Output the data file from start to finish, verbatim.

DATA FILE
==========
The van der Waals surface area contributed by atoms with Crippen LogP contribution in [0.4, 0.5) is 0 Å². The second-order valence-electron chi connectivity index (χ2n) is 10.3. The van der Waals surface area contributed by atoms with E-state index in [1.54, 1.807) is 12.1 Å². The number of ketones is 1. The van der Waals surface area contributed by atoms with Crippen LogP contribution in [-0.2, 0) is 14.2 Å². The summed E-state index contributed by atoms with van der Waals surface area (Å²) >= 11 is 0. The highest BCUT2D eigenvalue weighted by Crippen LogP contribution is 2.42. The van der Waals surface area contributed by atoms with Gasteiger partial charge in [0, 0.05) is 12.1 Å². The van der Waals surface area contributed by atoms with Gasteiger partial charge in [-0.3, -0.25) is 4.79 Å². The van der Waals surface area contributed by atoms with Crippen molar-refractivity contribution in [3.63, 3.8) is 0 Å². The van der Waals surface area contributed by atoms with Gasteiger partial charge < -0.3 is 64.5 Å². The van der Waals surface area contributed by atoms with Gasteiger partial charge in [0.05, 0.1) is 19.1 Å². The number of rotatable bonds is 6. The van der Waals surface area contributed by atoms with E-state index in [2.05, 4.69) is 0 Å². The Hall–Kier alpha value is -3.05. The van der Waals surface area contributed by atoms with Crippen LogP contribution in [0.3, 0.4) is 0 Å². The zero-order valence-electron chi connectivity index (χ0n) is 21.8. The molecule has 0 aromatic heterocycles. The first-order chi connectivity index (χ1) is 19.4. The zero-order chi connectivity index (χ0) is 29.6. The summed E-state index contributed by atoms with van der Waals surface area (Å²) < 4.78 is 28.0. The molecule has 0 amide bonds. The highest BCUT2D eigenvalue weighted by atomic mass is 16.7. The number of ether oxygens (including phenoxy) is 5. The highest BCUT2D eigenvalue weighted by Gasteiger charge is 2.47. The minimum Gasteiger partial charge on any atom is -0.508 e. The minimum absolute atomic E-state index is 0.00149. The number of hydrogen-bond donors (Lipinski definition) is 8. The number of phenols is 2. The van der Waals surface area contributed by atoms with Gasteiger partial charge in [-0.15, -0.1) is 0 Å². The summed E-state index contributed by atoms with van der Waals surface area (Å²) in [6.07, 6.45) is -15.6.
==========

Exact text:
The van der Waals surface area contributed by atoms with Crippen LogP contribution in [0.4, 0.5) is 0 Å². The second-order valence-electron chi connectivity index (χ2n) is 10.3. The van der Waals surface area contributed by atoms with E-state index in [1.54, 1.807) is 12.1 Å². The number of ketones is 1. The van der Waals surface area contributed by atoms with Crippen LogP contribution in [-0.2, 0) is 14.2 Å². The summed E-state index contributed by atoms with van der Waals surface area (Å²) >= 11 is 0. The highest BCUT2D eigenvalue weighted by Crippen LogP contribution is 2.42. The van der Waals surface area contributed by atoms with Gasteiger partial charge in [0, 0.05) is 12.1 Å². The van der Waals surface area contributed by atoms with Gasteiger partial charge in [-0.3, -0.25) is 4.79 Å². The van der Waals surface area contributed by atoms with Crippen molar-refractivity contribution in [3.63, 3.8) is 0 Å². The van der Waals surface area contributed by atoms with Gasteiger partial charge < -0.3 is 64.5 Å². The van der Waals surface area contributed by atoms with Gasteiger partial charge in [0.05, 0.1) is 19.1 Å². The number of rotatable bonds is 6. The van der Waals surface area contributed by atoms with E-state index in [2.05, 4.69) is 0 Å². The Hall–Kier alpha value is -3.05. The van der Waals surface area contributed by atoms with Crippen LogP contribution in [0.3, 0.4) is 0 Å². The zero-order valence-electron chi connectivity index (χ0n) is 21.8. The molecule has 0 aromatic heterocycles. The first-order chi connectivity index (χ1) is 19.4. The zero-order chi connectivity index (χ0) is 29.6. The summed E-state index contributed by atoms with van der Waals surface area (Å²) < 4.78 is 28.0. The molecule has 0 amide bonds. The highest BCUT2D eigenvalue weighted by atomic mass is 16.7. The number of ether oxygens (including phenoxy) is 5. The highest BCUT2D eigenvalue weighted by Gasteiger charge is 2.47. The minimum Gasteiger partial charge on any atom is -0.508 e. The minimum absolute atomic E-state index is 0.00149. The number of hydrogen-bond donors (Lipinski definition) is 8. The number of phenols is 2. The van der Waals surface area contributed by atoms with Gasteiger partial charge in [-0.15, -0.1) is 0 Å². The summed E-state index contributed by atoms with van der Waals surface area (Å²) in [6.07, 6.45) is -15.6.